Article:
In operation 2G, a heavily doped a-Si layer is deposited on passivation layer 214 to form an emitter layer 216. Depending on the doping type of base film 212, emitter layer 216 can be either n-type doped or p-type doped. In one embodiment, emitter layer 216 is heavily doped with a p-type dopant. The doping concentration of emitter layer 216 can be between 1×1017/cm3 and 1×1020/cm3. The thickness of emitter layer 216 can be between 10 nm and 50 nm. Techniques used for depositing emitter layer 216 include PECVD. Some embodiments form emitter layer 216 by injecting a mixture of B2H6 (or PH3), SiH4 and H2 gases into a PECVD chamber operating at a pressure of 250-750 mTorr, an RF power of 20-75 mW/cm2, and a temperature of 125-250° C. The ultra-thin a-Si layer stack, which includes passivation (intrinsic a-Si) layer 214 and heavily doped a-Si layer 216, can improve the absorption efficiency of short wavelength incident light of the solar cell, thus leading to higher efficiency.

In operation 2H, a layer of transparent-conducting-oxide (TCO) is deposited on top of emitter layer 216 to form a conductive anti-reflection layer 218. Examples of TCO include, but are not limited to: indium-tin-oxide (ITO), tin-oxide (SnOx), aluminum doped zinc-oxide (ZnO:Al), or Ga doped zinc-oxide (ZnO:Ga). Techniques used for forming anti-reflection layer 218 include, but are not limited to: PECVD, sputtering, and e-beam evaporation.

In operation 2I, an edge isolation process is performed to each individual solar cell to ensure electrical insulation between emitter layer 216 and base film 212. The edge isolation can be done using at least one of the following techniques: chemical wet etching, plasma dry etching, and laser scribing.

In operation 2J, frontside electrode grid 220 is formed on top of anti-reflection layer 218. Frontside electrode grid 220 can be formed using various metal deposition techniques including, but not limited to: screen printing of Ag paste, aerosol printing of Ag ink, and e-beam evaporation. The formation of frontside electrode grid completes the fabrication of a multilayer structure with front heterojunction. It is important to ensure that an ohmic contact is formed between frontside electrode grid 220 and anti-reflection layer 218 by using a suitable work function. In some embodiments, a sorting process is performed after the completion of the heterojunction multilayer structure.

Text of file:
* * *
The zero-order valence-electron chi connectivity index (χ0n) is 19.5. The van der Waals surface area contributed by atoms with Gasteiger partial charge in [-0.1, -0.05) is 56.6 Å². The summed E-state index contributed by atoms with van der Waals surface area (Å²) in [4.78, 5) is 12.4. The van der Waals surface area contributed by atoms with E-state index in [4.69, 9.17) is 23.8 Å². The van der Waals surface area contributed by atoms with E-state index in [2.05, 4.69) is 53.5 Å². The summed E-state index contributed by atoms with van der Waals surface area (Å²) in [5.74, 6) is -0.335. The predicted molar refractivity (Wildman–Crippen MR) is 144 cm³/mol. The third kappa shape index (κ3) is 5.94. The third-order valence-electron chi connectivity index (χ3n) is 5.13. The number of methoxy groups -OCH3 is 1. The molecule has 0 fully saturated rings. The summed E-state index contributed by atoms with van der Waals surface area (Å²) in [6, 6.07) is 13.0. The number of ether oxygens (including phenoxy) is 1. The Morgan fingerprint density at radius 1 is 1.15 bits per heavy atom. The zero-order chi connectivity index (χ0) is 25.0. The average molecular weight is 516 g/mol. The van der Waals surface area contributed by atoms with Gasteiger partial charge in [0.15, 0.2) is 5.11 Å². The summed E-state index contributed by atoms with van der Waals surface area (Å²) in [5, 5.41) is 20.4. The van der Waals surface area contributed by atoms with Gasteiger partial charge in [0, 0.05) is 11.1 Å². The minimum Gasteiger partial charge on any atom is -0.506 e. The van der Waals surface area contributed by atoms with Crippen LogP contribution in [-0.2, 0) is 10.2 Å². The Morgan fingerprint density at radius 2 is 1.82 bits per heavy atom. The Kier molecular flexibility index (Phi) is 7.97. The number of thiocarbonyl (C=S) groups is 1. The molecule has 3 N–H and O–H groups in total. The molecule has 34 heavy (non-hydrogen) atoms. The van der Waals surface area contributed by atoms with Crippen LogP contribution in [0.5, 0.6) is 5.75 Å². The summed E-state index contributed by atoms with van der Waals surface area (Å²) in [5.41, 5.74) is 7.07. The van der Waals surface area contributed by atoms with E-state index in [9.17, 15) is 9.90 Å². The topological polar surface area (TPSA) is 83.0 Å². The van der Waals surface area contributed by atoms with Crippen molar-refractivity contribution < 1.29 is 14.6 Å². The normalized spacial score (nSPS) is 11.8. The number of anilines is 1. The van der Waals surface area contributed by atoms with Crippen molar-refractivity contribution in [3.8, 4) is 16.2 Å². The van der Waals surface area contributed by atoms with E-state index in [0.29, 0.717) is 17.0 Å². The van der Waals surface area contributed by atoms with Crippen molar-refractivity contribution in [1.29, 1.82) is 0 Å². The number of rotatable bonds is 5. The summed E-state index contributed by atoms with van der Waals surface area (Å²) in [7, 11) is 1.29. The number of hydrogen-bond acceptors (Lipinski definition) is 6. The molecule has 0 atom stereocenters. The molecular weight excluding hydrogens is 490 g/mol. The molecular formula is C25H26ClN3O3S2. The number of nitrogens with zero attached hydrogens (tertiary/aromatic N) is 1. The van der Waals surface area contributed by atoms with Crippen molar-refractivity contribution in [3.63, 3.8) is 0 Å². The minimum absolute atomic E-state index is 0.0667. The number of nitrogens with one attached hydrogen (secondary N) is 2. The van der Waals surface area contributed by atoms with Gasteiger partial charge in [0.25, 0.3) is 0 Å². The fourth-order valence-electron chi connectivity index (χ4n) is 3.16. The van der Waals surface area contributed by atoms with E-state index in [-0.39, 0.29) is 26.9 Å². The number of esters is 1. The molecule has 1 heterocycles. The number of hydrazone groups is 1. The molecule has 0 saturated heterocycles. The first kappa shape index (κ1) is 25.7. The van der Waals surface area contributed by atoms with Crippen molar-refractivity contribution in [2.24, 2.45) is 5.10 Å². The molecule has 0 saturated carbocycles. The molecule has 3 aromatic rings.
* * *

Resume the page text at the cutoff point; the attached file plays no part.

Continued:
Layer Transfer

In order to passivate the backside of base film 212, some embodiments of the present invention remove the MG-Si substrate and transfer the previously completed heterojunction multilayer structure to a glass cover. FIG. 3 presents a diagram illustrating the process of transferring the multilayer structure to a glass cover in accordance with an embodiment of the present invention.

In operation 3A, multiple previously fabricated heterojunction multilayer structures, including structure 302, are arranged in a modular configuration 300. Various modular configurations can be applied. For example, module configuration 300 shown in FIG. 3A demonstrates a 6-cell configuration. Other configurations including different numbers of cells, such as 36, 72, and 96 cells, and different geometric configurations, such as a regular matrix formation or irregular formations, are also possible. Note that each individual structure can be hold in place by a vacuum chuck with frontside electrode grid 304 facing up. FIG. 3A demonstrates the top view of modular configuration 300.

In operation 3B, a layer of metal wires/mesh is laid on top of each multilayer structure to provide electrical connection to the frontside of the multilayer structure. For example, metal wires/mesh 306 is placed in such a way that the wires run vertically across frontside electrode grid 304. In one embodiment, metal wires 306 include tin-lead-silver coated Cu wires.

In operation 3C, an adhesive polymer layer 308 is placed on top of all multilayer structures embedding the metal wires/mesh. To ensure excellent light transmission, the refractive index of adhesive polymer layer 308 matches that of a subsequently applied frontside glass cover. Examples of index-matching polymer include, but are not limited to: ethylene-vinyl acetate (EVA), acrylic, polycarbonate, polyolefin, and thermal plastic.

In operation 3D, a frontside glass cover/superstrate 310 is placed on top of adhesive polymer layer 308, and heat and pressure are applied to cure polymer layer 308. As the result of the curing, the multilayer structures are laminated on polymer layer 308, and polymer layer 308 is laminated on frontside glass cover 310. In addition, during the lamination process, metal wires/mesh 306 is soldered to corresponding frontside electrode grid 304, thus forming corresponding bus bars. Note that the one-step lamination and soldering process is a cost-effective way to realize electrical connection and the frontside protection of the solar cell module. In some embodiments, the temperature for curing polymer layer 308 is between 150° C. and 180° C.

FIG. 3E illustrates the side view of a solar cell module after the lamination of a front cover glass in accordance with an embodiment of the present invention. Note that the sequence of operations for achieving the configuration shown in FIG. 3E can be different than the sequence shown in FIGS. 3A-3D. In some embodiments, polymer layer 308 and metal wires/mesh 306 are laid on the surface of frontside glass cover 310 sequentially, and the multilayer structures are flipped upside down to be placed on corresponding metal wires/mesh 306.